3 Sterility of Natural Law Theoricism
3.1 The Leipzig Book Fairs.
3.2 Deconstructing Myths About Natural Law
3.2.1 Natural Law is Not the Perfect Law
3.2.2 Natural Law Needs Positive Law (and Vice Versa)
3.2.3 Natural Law May Change
3.2.4 Natural Law is Neither a Decalogue Not a List
of Legal Titles

4 From the Side of Positivism
4.1 Legalistic Positivism
4.2 Sociological Positivism and Historicism

Part II New Visions Old Questions

5 Contemporary Natural Law Dialogues
5.1 A Plural Natural Law, in Dialogue
5.2 Dialogues with Literature, Economic Theory and Theories
of Justice
5.2.1 Natural Law and Literature
5.2.2 Natural Law and Economy
5.2.3 Natural Law and New Theories of Justice
5.3 Dialogues with the Past: the Issue of “Classic”
or “Modern” Natural Law
5.4 The Dialogue Between Natural Law and Human Rights
5.5 For a Non-political and Unitary Theory of Natural Law

6 What Natural Law Is, What It Is Not
6.1 Natural Law Is Esoteric
6.2 Natural Law Is a Method
6.3 Natural Law Is Not a Code
6.4 Natural Law Is Not Even Written
6.5 Natural Law Is Dialectical

7 Legacies and Achievements of Iusnaturalism
7.1 Lights and Shadows of the Political Legacy of Iusnaturalism
7.2 The Legacy of Natural Law Principles and the Hierarchy
of Legal Sources
7.3 Iusnaturalism, a “Constant and Perpetual” Quest and Fight
for Justice. Pedagogy of Justice
7.4 Iusnaturalism, a Monument of Intellectual Pluralism
7.5 Iusnaturalism, Philosophical Father of Human Rights
7.6 Natural Law as Theories of Justice. The Apory of ‘Suum’
and Social Justice
7.7 Justice, Constans et Perpetua Voluntas

8 Avatars of Natural Law. Natural Law in Different Colours
8.1 Beyond the Classic Opposition Natural/Positive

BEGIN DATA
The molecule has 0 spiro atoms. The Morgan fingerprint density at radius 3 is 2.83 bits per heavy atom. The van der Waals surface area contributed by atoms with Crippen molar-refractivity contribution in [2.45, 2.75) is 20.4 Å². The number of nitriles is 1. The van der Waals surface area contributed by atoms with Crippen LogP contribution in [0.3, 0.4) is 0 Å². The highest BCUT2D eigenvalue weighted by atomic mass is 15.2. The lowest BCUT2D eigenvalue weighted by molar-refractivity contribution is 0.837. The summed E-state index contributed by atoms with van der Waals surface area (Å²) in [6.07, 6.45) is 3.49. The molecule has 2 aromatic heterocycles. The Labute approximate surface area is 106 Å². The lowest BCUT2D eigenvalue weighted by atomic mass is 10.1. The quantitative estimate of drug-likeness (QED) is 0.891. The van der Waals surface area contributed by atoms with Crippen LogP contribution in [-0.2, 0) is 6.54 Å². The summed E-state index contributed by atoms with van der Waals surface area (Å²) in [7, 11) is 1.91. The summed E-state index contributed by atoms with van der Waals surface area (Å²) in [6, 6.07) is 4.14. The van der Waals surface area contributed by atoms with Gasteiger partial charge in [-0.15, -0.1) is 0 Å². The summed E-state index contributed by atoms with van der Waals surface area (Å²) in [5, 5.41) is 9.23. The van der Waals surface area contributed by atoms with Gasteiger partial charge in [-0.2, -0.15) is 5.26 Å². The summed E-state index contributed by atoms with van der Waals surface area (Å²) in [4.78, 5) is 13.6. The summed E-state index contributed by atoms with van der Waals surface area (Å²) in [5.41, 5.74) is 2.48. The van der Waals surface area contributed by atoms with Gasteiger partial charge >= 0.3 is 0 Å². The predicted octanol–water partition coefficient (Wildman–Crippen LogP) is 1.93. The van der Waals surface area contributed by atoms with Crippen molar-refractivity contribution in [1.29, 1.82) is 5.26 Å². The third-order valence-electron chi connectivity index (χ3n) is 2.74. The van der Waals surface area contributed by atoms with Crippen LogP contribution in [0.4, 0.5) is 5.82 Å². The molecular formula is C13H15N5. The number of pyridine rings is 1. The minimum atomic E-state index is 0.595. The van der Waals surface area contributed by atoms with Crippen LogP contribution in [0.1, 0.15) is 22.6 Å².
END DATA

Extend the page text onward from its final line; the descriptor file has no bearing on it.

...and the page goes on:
8.2 The Law or the Judge?
8.3 The Dogma or the Topic?
8.4 All the Theories
8.5 New Theories. The example of Neo-constitutionalism
8.6 New inputs. The example of “Vital Law”
8.7 A Critical Neo-Iusnaturalism
Appendix
Referentes


Paulo Ferreira da Cunha is Professor of the Philosophy of Law at Porto University (Portugal).

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Mi buen amigo el Profesor da Cunha, a quien conozco para más de quince años, me hace llegar la noticia de esta nueva publicación, compuesta a finalísima hora de 2012 y que ahora inicia su difusión y distribución. Quiere con ella alcanzar nuevos públicos, favoreciendo a los lectores de habla anglosajona. Paulo Ferreira da Cunha, de extraordinaria capacidad de trabajo y colosal producción, tiene una importantísima presencia editorial y docente en Brasil, además de en el mismo Portugal. También publicado, por sí o en coautoría, en idioma francés, español, griego o chino.

He seguido el desenvolvimiento de su sólido pensamiento, siempre original, culturalista y de vocación abierta a proyectar en su bagaje de defensas iusnaturalistas un ámbito de reflexión comunicable a las direcciones más contemporáneas del pensamiento jurídico. La propuesta de Critical Neonaturalism es dialogante, cargada de tolerancia y densidad social. Y es, desde luego, necesaria y muy valiosa en el actual panorama de Derecho natural.
Mi saludo de bienvenida a los post de este año 2013, donde es seguro que su honestidad intelectual e incansable labor hallará acogida en numerosas oportunidades. En esas presencias no se tratará de amistosa hospitalidad, sino de cumplido derecho.

J.C.G.